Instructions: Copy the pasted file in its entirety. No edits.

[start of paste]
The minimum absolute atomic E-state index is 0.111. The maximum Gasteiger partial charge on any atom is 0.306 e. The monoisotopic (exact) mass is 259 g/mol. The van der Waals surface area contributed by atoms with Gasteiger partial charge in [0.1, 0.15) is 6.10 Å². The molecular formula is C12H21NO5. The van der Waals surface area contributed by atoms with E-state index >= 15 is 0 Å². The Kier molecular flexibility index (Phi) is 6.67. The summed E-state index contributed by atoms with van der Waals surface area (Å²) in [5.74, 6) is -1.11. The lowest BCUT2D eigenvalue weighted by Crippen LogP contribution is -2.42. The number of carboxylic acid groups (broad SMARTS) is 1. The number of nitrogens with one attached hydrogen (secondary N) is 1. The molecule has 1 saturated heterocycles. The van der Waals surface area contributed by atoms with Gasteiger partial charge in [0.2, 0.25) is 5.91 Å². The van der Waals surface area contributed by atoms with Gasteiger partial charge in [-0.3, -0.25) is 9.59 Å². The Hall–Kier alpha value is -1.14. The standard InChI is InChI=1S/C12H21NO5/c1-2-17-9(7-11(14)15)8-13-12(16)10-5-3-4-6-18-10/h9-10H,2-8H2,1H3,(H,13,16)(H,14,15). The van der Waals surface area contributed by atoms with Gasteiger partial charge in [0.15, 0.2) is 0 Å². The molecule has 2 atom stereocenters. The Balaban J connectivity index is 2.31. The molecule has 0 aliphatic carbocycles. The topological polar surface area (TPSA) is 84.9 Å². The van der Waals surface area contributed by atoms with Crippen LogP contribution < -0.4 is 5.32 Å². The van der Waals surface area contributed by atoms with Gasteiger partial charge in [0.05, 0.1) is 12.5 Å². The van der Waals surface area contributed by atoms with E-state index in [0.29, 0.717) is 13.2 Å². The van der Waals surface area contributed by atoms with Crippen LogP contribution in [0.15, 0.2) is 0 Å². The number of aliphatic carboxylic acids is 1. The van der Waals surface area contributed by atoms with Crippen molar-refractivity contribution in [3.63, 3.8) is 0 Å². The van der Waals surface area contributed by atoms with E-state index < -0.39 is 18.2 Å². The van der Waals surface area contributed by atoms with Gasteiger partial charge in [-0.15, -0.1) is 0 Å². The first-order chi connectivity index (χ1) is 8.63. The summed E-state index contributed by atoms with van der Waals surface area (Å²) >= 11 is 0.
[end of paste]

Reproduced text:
The minimum absolute atomic E-state index is 0.111. The maximum Gasteiger partial charge on any atom is 0.306 e. The monoisotopic (exact) mass is 259 g/mol. The van der Waals surface area contributed by atoms with Gasteiger partial charge in [0.1, 0.15) is 6.10 Å². The molecular formula is C12H21NO5. The van der Waals surface area contributed by atoms with E-state index >= 15 is 0 Å². The Kier molecular flexibility index (Phi) is 6.67. The summed E-state index contributed by atoms with van der Waals surface area (Å²) in [5.74, 6) is -1.11. The lowest BCUT2D eigenvalue weighted by Crippen LogP contribution is -2.42. The number of carboxylic acid groups (broad SMARTS) is 1. The number of nitrogens with one attached hydrogen (secondary N) is 1. The molecule has 1 saturated heterocycles. The van der Waals surface area contributed by atoms with Gasteiger partial charge in [0.2, 0.25) is 5.91 Å². The van der Waals surface area contributed by atoms with Gasteiger partial charge in [-0.3, -0.25) is 9.59 Å². The Hall–Kier alpha value is -1.14. The standard InChI is InChI=1S/C12H21NO5/c1-2-17-9(7-11(14)15)8-13-12(16)10-5-3-4-6-18-10/h9-10H,2-8H2,1H3,(H,13,16)(H,14,15). The van der Waals surface area contributed by atoms with Gasteiger partial charge in [0.15, 0.2) is 0 Å². The molecule has 2 atom stereocenters. The Balaban J connectivity index is 2.31. The molecule has 0 aliphatic carbocycles. The topological polar surface area (TPSA) is 84.9 Å². The van der Waals surface area contributed by atoms with Crippen LogP contribution < -0.4 is 5.32 Å². The van der Waals surface area contributed by atoms with Gasteiger partial charge in [0.05, 0.1) is 12.5 Å². The van der Waals surface area contributed by atoms with E-state index in [0.29, 0.717) is 13.2 Å². The van der Waals surface area contributed by atoms with Crippen LogP contribution in [0.15, 0.2) is 0 Å². The number of aliphatic carboxylic acids is 1. The van der Waals surface area contributed by atoms with Crippen molar-refractivity contribution in [3.63, 3.8) is 0 Å². The van der Waals surface area contributed by atoms with E-state index < -0.39 is 18.2 Å². The van der Waals surface area contributed by atoms with Gasteiger partial charge in [-0.15, -0.1) is 0 Å². The first-order chi connectivity index (χ1) is 8.63. The summed E-state index contributed by atoms with van der Waals surface area (Å²) >= 11 is 0.